Posts Tagged ‘Troop Community Service’


Girl Scout Seniors Taking Root

October 23, 2017

For over a century, Girl Scouts have been taking action within their communities to make the world a better place. When Girl Scouts take action, they are identifying a problem and creating a sustainable solution, while working together as a team as they put their plan into action. When girls expand their network and work together as a team, they are able to build off each other’s strengths while making an impactful difference.

And that’s exactly what local Girl Scout troop #1555 and #1114 did.

When Deda Band and Mary Hunt stepped on as co-leaders of Troop #1555 they looked to long time co-leader and mentor, Donna Hayes for guidance and advice. Donna was the co-leader of Troop #1114 when the troop leader met and decided to collaborate working on Journeys and badges together to help better serve their Girl Scout Seniors.

In Spring 2017, the Girl Scout Seniors decided to come together to complete the It’s Your Planet – Change It! Sow What Journey. After discussing the topics of the It’s Your Plant Journey and It’s World Journey – the troops decided that they had a strong interest in exploring food sustainability through the Sow What Journey.

To kick-off their Journey, the girls held a lock-in where they worked through the activities in the Sow What Journey handbook while focusing on the topic of sustainability. After establishing the needs of their community, the troop headed out to do hands-on activities to help them work towards the Journey.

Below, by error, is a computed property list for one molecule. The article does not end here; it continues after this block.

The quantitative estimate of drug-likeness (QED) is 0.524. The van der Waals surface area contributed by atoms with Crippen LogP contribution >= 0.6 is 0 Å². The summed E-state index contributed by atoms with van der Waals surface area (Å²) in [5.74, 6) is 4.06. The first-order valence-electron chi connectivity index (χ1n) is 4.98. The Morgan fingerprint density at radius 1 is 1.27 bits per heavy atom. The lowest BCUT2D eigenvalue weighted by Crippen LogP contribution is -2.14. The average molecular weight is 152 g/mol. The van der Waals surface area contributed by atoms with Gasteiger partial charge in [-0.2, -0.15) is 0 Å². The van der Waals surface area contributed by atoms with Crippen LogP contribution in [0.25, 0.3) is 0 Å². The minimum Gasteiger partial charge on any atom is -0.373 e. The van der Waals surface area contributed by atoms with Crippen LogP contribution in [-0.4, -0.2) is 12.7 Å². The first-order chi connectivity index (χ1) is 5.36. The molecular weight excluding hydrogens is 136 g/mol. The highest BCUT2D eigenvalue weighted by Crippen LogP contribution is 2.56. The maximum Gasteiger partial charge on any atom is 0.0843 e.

Troop #1555 and Troop #1114 visited the Ninja Cow Farm in Raleigh where the family raises and sells humane, grass-fed livestock. At the farm, the troops learned about the benefits of purchasing local products and raising and selling livestock in a humane way.

Another highlight of the Journey was going to Pompoeri Pizza in Durham. The girls spoke with the staff about how they created a restaurant focused on eating local and being sustainable. The girls got a first-hand lesson in aquaponics, which Pompoeri uses to grow herbs.

The leaders saw a strong tie between the Sow What Journey and Locavore badge, so the girls worked on the badge in conjunction with the Journey activities. The troops put on their chef hats and made fresh strawberry jam, salsa, and guacamole as part of the badge.

Both troops love the community service they get to do as Girl Scouts. To close out the Sow What Journey, the troops went to the Food Bank of Central and Eastern North Carolina to help prepare meals as part of the Food Bank’s effort to fight hunger. They got their hands dirty as cleaned and prepped potatoes. The girls have loved their experiences at the Food Bank and cherish them as some of their favorite Girl Scout memories.

Through the Journey handbook activities, the many outings, and service at the Food Bank, Troops #1555 and #1114 learned the benefits of sustainability and purchasing local foods. Many members of the troop are more intentional about the food they purchase and being educated about what they are eating after completing the Sow What Journey.

When asked what advice, she would give to co-leaders working on a Journey, Deda Band said, “I would encourage troops to work together and collaborate. Brainstorming and planning is easier when there are multiple co-leaders working together. “